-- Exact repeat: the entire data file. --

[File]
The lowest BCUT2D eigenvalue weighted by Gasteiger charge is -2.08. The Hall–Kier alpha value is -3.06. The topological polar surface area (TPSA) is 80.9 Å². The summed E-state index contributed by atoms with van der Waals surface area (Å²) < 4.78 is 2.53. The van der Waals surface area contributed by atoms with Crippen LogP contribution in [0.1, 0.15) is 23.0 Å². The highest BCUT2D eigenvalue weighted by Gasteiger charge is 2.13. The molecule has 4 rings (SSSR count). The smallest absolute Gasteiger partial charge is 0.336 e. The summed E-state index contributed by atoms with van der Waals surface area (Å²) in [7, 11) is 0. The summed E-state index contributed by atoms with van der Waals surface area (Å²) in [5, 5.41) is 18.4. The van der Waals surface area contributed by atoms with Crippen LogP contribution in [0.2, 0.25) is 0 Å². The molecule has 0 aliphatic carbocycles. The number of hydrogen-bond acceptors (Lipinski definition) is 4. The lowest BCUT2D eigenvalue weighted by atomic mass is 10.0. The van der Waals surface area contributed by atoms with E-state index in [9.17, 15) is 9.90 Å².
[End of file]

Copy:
The lowest BCUT2D eigenvalue weighted by Gasteiger charge is -2.08. The Hall–Kier alpha value is -3.06. The topological polar surface area (TPSA) is 80.9 Å². The summed E-state index contributed by atoms with van der Waals surface area (Å²) < 4.78 is 2.53. The van der Waals surface area contributed by atoms with Crippen LogP contribution in [0.1, 0.15) is 23.0 Å². The highest BCUT2D eigenvalue weighted by Gasteiger charge is 2.13. The molecule has 4 rings (SSSR count). The smallest absolute Gasteiger partial charge is 0.336 e. The summed E-state index contributed by atoms with van der Waals surface area (Å²) in [7, 11) is 0. The summed E-state index contributed by atoms with van der Waals surface area (Å²) in [5, 5.41) is 18.4. The van der Waals surface area contributed by atoms with Crippen LogP contribution in [0.2, 0.25) is 0 Å². The molecule has 0 aliphatic carbocycles. The number of hydrogen-bond acceptors (Lipinski definition) is 4. The lowest BCUT2D eigenvalue weighted by atomic mass is 10.0. The van der Waals surface area contributed by atoms with E-state index in [9.17, 15) is 9.90 Å².